I reviewed Wolf by Wolf by Ryan Graudin quite a while ago now, after picking it up in Waterstones on a whim. It’s taken me a long time to get around to reading its sequel Blood for Blood, despite enjoying another of Graudin’s books (Invictus) in the meantime.
I have no excuse whatsoever — I had an ARC of this from NetGalley, so I didn’t even have to wait for it to be published. I just… got distracted. And then, when I finally started it, it took me a nearly full week to read it. Not because I didn’t like it. But because I knew it was going to be hard to review, so I kept putting off that last 15% for longer and longer until I felt strong enough to review it.
Spoiler alert: after that ending, I wasn’t.
This book packs an emotional punch, with a balance of tragedy and hope that left me feeling somewhat overwhelmed and unsure where to begin with reviewing it. Even now, a few weeks later, I’m not sure how to sort out my jumbled thoughts.
Firstly, I think I enjoyed it more than the first book, simply because I knew what to expect. When I picked up Wolf by Wolf, I didn’t know it had a fantasy element — I thought it was just alternate history, and was caught completely off-guard by the ‘skinshifting’ abilities that the main character has. With this one, though, I knew about that when I started, so I had a much less confusing experience overall.
It also did a pretty good job of recapping what had happened in the first book, without labouring the point. I’d forgotten virtually everything, but it came back as I read the first few chapters, and although I might have had a better understanding if I’d reread the first book, I didn’t find myself lost while reading this one.
I probably could have used a refresher when it came to the character relationships, though, particularly between Yael and Luka. Not being able to remember their previous interactions in any detail meant I couldn’t say how convincing their feelings were in this book, though I got invested in their relationship, which is something. I felt Graudin had a good grasp on the fine line between “no honestly THIS Nazi sympathiser is a good guy!” and “regular people are sometimes complicit in horrors”, with Luka coming down on the correct side of that. His ignorance of the truth about concentration camps was never used as an excuse and he himself admitted his own failure to do more, then attempted to make up for it by, well, doing more.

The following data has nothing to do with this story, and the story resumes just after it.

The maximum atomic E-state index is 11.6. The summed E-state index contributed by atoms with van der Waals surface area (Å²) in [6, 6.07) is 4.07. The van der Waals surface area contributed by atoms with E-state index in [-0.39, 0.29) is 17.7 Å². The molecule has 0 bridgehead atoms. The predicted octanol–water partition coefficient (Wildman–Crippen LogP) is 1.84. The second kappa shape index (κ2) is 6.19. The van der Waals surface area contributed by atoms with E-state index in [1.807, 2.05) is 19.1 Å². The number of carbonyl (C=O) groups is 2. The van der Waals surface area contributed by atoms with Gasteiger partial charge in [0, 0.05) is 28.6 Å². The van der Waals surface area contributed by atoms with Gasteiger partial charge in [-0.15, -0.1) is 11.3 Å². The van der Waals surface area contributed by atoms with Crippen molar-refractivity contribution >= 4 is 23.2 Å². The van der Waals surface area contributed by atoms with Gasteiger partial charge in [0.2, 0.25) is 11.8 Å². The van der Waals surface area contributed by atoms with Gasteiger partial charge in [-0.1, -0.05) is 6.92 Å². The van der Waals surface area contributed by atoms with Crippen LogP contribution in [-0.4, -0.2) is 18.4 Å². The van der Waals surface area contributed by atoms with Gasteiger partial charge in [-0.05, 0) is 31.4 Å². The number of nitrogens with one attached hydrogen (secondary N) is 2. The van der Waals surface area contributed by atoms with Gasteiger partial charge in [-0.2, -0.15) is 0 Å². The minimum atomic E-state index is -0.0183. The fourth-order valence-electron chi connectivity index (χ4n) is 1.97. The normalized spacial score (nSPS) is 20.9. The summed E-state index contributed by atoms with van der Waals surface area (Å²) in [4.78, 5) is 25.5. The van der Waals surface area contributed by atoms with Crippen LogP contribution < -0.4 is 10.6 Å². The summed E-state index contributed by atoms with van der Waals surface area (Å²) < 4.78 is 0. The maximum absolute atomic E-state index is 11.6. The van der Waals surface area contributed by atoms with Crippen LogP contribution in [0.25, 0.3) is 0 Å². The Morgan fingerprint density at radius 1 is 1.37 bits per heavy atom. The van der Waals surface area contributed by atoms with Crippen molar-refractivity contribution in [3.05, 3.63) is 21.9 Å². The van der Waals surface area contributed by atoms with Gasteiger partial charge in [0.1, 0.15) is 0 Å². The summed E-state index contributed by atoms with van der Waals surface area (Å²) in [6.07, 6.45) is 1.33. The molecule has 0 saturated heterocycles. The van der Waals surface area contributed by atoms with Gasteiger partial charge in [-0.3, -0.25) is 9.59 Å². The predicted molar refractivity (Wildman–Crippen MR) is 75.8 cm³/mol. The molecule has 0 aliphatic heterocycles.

Miriam was another character where I could have used a backstory refresher, as I felt I was missing a few pieces. It still gives me a little thrill every time I see my name in a book, because it doesn’t happen very often. It’s noticeable that 90% of the fictional Miriams I encounter are Jewish, whereas a lot of the other Miriams I know in real life aren’t. This Miriam is, however, an engaging character outside of that — my name bias wasn’t the only reason I liked her. I just felt slightly detached from the context.
I really enjoyed the writing style, though, and found it emotional and poetic without being overblown. It might not suit everyone, but I particularly liked how Yael’s thoughts were depicted, and they probably helped me get extremely emotionally invested. Putting off the ending was a mistake, though; there was a lot of build-up and, unknowingly, I’d stopped two pages before it falls off an emotional cliff and leaves you crumpled at the bottom, so that was a tough way to re-enter the story. Way to destroy my heart, Graudin.
As I said earlier, the ending’s an effective balance of tragedy and hope. It explores the idea of healing in the aftermath of horror, and reclaiming what’s been taken from you. I found the descriptions of Yael and Miriam’s tentative attempts at salvaging their Jewish faith and traditions particularly moving. I’m not Jewish, so I’d be interested to know how Jewish readers responded to that scene, but it felt kind of… open, and gentle, and touching, in the face of a lot of raw pain. If that even makes sense.
Anyway, overall I liked this a lot. I think I’ll try and reread Wolf By Wolf some time, and see if I respond better to it when I know what genre it is before I start.
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